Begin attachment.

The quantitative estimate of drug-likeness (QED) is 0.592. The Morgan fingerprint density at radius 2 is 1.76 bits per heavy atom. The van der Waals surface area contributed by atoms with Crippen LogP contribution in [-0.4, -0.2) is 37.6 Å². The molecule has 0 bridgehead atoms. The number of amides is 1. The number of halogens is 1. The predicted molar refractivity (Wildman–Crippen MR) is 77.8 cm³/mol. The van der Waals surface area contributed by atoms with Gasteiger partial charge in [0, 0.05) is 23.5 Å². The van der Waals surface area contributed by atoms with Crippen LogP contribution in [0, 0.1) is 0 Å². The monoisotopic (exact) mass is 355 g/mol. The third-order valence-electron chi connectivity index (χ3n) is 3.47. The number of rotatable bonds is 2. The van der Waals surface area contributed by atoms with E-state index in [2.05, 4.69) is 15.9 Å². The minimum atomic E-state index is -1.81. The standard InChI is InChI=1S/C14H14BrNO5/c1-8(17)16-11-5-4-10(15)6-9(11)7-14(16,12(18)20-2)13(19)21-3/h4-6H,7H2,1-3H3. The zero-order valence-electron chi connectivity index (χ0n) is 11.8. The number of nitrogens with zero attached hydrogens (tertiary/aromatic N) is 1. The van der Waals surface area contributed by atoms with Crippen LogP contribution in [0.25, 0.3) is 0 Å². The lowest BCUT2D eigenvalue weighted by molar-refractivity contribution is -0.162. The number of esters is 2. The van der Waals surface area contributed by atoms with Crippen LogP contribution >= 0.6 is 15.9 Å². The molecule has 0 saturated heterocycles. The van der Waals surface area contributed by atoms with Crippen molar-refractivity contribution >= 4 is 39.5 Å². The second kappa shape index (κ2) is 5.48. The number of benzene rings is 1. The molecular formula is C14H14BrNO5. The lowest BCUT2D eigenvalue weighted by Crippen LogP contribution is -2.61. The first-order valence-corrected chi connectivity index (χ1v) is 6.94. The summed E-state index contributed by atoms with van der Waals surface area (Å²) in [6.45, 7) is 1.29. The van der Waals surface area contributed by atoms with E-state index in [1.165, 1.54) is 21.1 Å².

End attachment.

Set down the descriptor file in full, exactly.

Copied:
The quantitative estimate of drug-likeness (QED) is 0.592. The Morgan fingerprint density at radius 2 is 1.76 bits per heavy atom. The van der Waals surface area contributed by atoms with Crippen LogP contribution in [-0.4, -0.2) is 37.6 Å². The molecule has 0 bridgehead atoms. The number of amides is 1. The number of halogens is 1. The predicted molar refractivity (Wildman–Crippen MR) is 77.8 cm³/mol. The van der Waals surface area contributed by atoms with Gasteiger partial charge in [0, 0.05) is 23.5 Å². The van der Waals surface area contributed by atoms with Crippen LogP contribution in [0, 0.1) is 0 Å². The monoisotopic (exact) mass is 355 g/mol. The third-order valence-electron chi connectivity index (χ3n) is 3.47. The number of rotatable bonds is 2. The van der Waals surface area contributed by atoms with E-state index in [2.05, 4.69) is 15.9 Å². The minimum atomic E-state index is -1.81. The standard InChI is InChI=1S/C14H14BrNO5/c1-8(17)16-11-5-4-10(15)6-9(11)7-14(16,12(18)20-2)13(19)21-3/h4-6H,7H2,1-3H3. The zero-order valence-electron chi connectivity index (χ0n) is 11.8. The number of nitrogens with zero attached hydrogens (tertiary/aromatic N) is 1. The van der Waals surface area contributed by atoms with Crippen LogP contribution in [0.25, 0.3) is 0 Å². The lowest BCUT2D eigenvalue weighted by molar-refractivity contribution is -0.162. The number of esters is 2. The van der Waals surface area contributed by atoms with Crippen LogP contribution >= 0.6 is 15.9 Å². The molecule has 0 saturated heterocycles. The van der Waals surface area contributed by atoms with Crippen molar-refractivity contribution >= 4 is 39.5 Å². The second kappa shape index (κ2) is 5.48. The number of benzene rings is 1. The molecular formula is C14H14BrNO5. The lowest BCUT2D eigenvalue weighted by Crippen LogP contribution is -2.61. The first-order valence-corrected chi connectivity index (χ1v) is 6.94. The summed E-state index contributed by atoms with van der Waals surface area (Å²) in [6.45, 7) is 1.29. The van der Waals surface area contributed by atoms with E-state index in [1.165, 1.54) is 21.1 Å².